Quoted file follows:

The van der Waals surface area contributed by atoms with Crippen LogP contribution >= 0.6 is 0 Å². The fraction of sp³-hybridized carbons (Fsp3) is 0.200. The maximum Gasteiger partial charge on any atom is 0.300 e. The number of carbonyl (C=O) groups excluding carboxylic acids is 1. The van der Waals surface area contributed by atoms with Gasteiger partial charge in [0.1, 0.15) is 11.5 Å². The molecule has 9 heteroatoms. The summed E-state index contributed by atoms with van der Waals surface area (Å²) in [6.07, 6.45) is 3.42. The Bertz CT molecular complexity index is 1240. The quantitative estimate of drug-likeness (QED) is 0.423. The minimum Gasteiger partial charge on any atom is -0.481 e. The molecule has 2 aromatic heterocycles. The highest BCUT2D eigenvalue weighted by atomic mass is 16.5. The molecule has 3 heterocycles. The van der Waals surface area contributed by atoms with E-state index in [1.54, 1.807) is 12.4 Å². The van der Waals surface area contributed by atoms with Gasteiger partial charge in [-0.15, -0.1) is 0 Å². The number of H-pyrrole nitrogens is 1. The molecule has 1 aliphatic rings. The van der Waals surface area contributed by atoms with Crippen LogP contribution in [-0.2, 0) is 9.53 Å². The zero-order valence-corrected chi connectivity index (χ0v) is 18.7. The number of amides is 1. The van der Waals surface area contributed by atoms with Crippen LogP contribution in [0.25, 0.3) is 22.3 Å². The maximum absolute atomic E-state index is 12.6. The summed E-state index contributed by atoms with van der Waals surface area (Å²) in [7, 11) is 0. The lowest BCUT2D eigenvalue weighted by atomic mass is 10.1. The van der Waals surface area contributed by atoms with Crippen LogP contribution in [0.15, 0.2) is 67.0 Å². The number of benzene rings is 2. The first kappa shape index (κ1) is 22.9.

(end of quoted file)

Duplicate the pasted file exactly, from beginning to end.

The van der Waals surface area contributed by atoms with Crippen LogP contribution >= 0.6 is 0 Å². The fraction of sp³-hybridized carbons (Fsp3) is 0.200. The maximum Gasteiger partial charge on any atom is 0.300 e. The number of carbonyl (C=O) groups excluding carboxylic acids is 1. The van der Waals surface area contributed by atoms with Gasteiger partial charge in [0.1, 0.15) is 11.5 Å². The molecule has 9 heteroatoms. The summed E-state index contributed by atoms with van der Waals surface area (Å²) in [6.07, 6.45) is 3.42. The Bertz CT molecular complexity index is 1240. The quantitative estimate of drug-likeness (QED) is 0.423. The minimum Gasteiger partial charge on any atom is -0.481 e. The molecule has 2 aromatic heterocycles. The highest BCUT2D eigenvalue weighted by atomic mass is 16.5. The molecule has 3 heterocycles. The van der Waals surface area contributed by atoms with E-state index in [1.54, 1.807) is 12.4 Å². The van der Waals surface area contributed by atoms with Gasteiger partial charge in [-0.15, -0.1) is 0 Å². The number of H-pyrrole nitrogens is 1. The molecule has 1 aliphatic rings. The van der Waals surface area contributed by atoms with Crippen LogP contribution in [-0.2, 0) is 9.53 Å². The zero-order valence-corrected chi connectivity index (χ0v) is 18.7. The number of amides is 1. The van der Waals surface area contributed by atoms with Crippen LogP contribution in [0.25, 0.3) is 22.3 Å². The maximum absolute atomic E-state index is 12.6. The summed E-state index contributed by atoms with van der Waals surface area (Å²) in [7, 11) is 0. The lowest BCUT2D eigenvalue weighted by atomic mass is 10.1. The van der Waals surface area contributed by atoms with Crippen LogP contribution in [0.15, 0.2) is 67.0 Å². The number of benzene rings is 2. The first kappa shape index (κ1) is 22.9.